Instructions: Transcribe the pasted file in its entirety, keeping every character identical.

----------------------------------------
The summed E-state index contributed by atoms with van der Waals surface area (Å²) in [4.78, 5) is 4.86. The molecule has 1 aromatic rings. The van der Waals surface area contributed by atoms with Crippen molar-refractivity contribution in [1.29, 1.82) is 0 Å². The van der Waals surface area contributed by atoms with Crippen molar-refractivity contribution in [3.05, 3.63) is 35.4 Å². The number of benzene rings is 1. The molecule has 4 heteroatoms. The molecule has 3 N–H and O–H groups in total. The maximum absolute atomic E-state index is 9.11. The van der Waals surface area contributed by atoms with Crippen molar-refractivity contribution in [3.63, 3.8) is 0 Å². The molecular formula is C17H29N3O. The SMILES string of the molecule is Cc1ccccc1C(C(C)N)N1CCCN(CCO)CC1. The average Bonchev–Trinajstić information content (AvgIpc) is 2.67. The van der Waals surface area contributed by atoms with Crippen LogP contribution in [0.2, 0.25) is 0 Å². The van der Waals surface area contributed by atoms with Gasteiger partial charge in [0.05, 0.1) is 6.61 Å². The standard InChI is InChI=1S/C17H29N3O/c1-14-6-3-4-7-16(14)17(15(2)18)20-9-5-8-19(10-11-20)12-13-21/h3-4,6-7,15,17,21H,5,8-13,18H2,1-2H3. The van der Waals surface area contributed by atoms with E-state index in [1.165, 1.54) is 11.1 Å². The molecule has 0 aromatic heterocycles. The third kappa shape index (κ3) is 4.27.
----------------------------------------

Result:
The summed E-state index contributed by atoms with van der Waals surface area (Å²) in [4.78, 5) is 4.86. The molecule has 1 aromatic rings. The van der Waals surface area contributed by atoms with Crippen molar-refractivity contribution in [1.29, 1.82) is 0 Å². The van der Waals surface area contributed by atoms with Crippen molar-refractivity contribution in [3.05, 3.63) is 35.4 Å². The number of benzene rings is 1. The molecule has 4 heteroatoms. The molecule has 3 N–H and O–H groups in total. The maximum absolute atomic E-state index is 9.11. The van der Waals surface area contributed by atoms with Crippen molar-refractivity contribution in [3.63, 3.8) is 0 Å². The molecular formula is C17H29N3O. The SMILES string of the molecule is Cc1ccccc1C(C(C)N)N1CCCN(CCO)CC1. The average Bonchev–Trinajstić information content (AvgIpc) is 2.67. The van der Waals surface area contributed by atoms with Crippen LogP contribution in [0.2, 0.25) is 0 Å². The van der Waals surface area contributed by atoms with Gasteiger partial charge in [0.05, 0.1) is 6.61 Å². The standard InChI is InChI=1S/C17H29N3O/c1-14-6-3-4-7-16(14)17(15(2)18)20-9-5-8-19(10-11-20)12-13-21/h3-4,6-7,15,17,21H,5,8-13,18H2,1-2H3. The van der Waals surface area contributed by atoms with E-state index in [1.165, 1.54) is 11.1 Å². The molecule has 0 aromatic heterocycles. The third kappa shape index (κ3) is 4.27.